Indonesia to Offer More Oil Blocks to Boost Output amid High Energy Prices





September 21, 2022

Credit: sendayalor/AdobeStock


Credit: sendayalor/AdobeStock

Indonesia will launch a second auction of oil and gas blocks this year as it seeks to cash in on high energy prices and boost output after decades of decline due to a lack of exploration and investment, officials said on Wednesday.

Southeast Asia’s biggest economy is committed to reaching a lifting target of 1 million barrels per day (bpd) in 2030, Energy Minister Arifin Tasrif told an industry conference in Jakarta.

The once-OPEC member reached peak crude oil production in 1995, producing more than 1.6 million bpd. But output has declined steadily ever since due to a lack of exploration, an absence of discovery of large reserves, and shifting investment into renewable energy.

Oil lifting in the January-June period was 614,500 bpd, upstream regulator SKK Migas said.

“Indonesian oil and gas upstream investment potential is still huge,” Arifin told conference participants. “We have 70 potential unexplored basins to offer to investors.”

He said the government would offer eight oil and gas blocks in the upcoming auction, including the West Kampar block off Sumatra, which holds a potential 130 million barrels of oil. He did not specify when the auction would take place.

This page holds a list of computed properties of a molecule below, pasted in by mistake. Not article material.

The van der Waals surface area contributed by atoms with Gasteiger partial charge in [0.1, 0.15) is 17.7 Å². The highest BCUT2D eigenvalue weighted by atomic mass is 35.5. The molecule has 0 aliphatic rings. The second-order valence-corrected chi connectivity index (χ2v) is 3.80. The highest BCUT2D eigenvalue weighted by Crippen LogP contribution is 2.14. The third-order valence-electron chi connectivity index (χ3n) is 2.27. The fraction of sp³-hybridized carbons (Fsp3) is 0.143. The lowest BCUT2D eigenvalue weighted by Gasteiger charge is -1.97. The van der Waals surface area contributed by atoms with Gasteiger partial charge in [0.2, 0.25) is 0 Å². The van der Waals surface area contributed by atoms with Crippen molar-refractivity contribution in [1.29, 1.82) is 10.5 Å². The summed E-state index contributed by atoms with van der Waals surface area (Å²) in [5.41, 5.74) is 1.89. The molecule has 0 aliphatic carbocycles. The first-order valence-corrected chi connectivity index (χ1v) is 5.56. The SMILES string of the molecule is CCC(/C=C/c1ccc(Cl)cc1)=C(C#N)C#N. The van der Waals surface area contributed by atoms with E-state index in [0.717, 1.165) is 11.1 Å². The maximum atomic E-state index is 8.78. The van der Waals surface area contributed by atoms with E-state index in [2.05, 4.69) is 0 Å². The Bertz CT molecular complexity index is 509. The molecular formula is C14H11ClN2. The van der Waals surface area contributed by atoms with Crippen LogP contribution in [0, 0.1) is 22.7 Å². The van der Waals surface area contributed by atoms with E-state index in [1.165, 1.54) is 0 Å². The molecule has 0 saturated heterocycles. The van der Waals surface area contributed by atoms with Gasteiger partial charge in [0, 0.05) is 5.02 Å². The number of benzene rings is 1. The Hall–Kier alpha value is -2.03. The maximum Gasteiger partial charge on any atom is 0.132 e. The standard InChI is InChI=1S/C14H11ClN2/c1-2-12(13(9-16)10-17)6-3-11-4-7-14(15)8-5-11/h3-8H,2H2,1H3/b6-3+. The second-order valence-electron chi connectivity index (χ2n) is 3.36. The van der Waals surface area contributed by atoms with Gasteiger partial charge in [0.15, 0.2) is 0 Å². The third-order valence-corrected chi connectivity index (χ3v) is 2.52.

The last auction was in July, when investors clamoured to bid for six blocks.

Industry members at the conference said Indonesia needs to remove red tape and improve coordination between government bodies to encourage investment.

Gary Selbie, an executive at Harbour Energy Indonesia, said that while the energy ministry and SKK Migas had been supportive, long delays at other ministries were among the “biggest frustrations”.

He added that investors will also need “massive fiscal incentives in the next two to three years” to achieve the 2030 lifting target.

Energy Minister Arifin said the government is revising its oil and gas law to offer better fiscal terms and improve contract certainty.

(Reuters – Writing by Fransiska Nangoy; Editing by Kanupriya Kapoor)



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